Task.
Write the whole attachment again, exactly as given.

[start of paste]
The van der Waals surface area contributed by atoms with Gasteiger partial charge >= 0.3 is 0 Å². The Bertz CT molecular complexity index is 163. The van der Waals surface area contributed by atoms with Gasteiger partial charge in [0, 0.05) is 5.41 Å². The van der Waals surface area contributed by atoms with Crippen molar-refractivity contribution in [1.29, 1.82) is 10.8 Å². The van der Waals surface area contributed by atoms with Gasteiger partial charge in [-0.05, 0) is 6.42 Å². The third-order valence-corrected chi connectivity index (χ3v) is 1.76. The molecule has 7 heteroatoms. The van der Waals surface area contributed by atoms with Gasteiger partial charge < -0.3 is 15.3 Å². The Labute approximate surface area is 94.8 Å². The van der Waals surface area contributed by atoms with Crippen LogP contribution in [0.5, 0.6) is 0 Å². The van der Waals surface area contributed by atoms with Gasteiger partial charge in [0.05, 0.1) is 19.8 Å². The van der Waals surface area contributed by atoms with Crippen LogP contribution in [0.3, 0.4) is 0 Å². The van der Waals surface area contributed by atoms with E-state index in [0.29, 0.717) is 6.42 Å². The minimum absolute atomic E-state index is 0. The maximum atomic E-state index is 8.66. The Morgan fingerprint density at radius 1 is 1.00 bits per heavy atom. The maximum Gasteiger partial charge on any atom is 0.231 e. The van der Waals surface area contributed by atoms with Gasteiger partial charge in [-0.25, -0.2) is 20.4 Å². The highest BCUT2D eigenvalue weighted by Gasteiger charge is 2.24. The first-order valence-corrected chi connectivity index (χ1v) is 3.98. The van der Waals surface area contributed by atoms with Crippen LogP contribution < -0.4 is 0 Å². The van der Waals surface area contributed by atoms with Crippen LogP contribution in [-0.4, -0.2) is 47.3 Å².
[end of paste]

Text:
The van der Waals surface area contributed by atoms with Gasteiger partial charge >= 0.3 is 0 Å². The Bertz CT molecular complexity index is 163. The van der Waals surface area contributed by atoms with Gasteiger partial charge in [0, 0.05) is 5.41 Å². The van der Waals surface area contributed by atoms with Crippen molar-refractivity contribution in [1.29, 1.82) is 10.8 Å². The van der Waals surface area contributed by atoms with Gasteiger partial charge in [-0.05, 0) is 6.42 Å². The third-order valence-corrected chi connectivity index (χ3v) is 1.76. The molecule has 7 heteroatoms. The van der Waals surface area contributed by atoms with Gasteiger partial charge < -0.3 is 15.3 Å². The Labute approximate surface area is 94.8 Å². The van der Waals surface area contributed by atoms with Crippen LogP contribution in [0.5, 0.6) is 0 Å². The van der Waals surface area contributed by atoms with Gasteiger partial charge in [0.05, 0.1) is 19.8 Å². The van der Waals surface area contributed by atoms with Crippen LogP contribution in [0.3, 0.4) is 0 Å². The van der Waals surface area contributed by atoms with E-state index in [0.29, 0.717) is 6.42 Å². The minimum absolute atomic E-state index is 0. The maximum atomic E-state index is 8.66. The Morgan fingerprint density at radius 1 is 1.00 bits per heavy atom. The maximum Gasteiger partial charge on any atom is 0.231 e. The van der Waals surface area contributed by atoms with Gasteiger partial charge in [-0.25, -0.2) is 20.4 Å². The highest BCUT2D eigenvalue weighted by Gasteiger charge is 2.24. The first-order valence-corrected chi connectivity index (χ1v) is 3.98. The van der Waals surface area contributed by atoms with Crippen LogP contribution < -0.4 is 0 Å². The van der Waals surface area contributed by atoms with Crippen LogP contribution in [-0.4, -0.2) is 47.3 Å².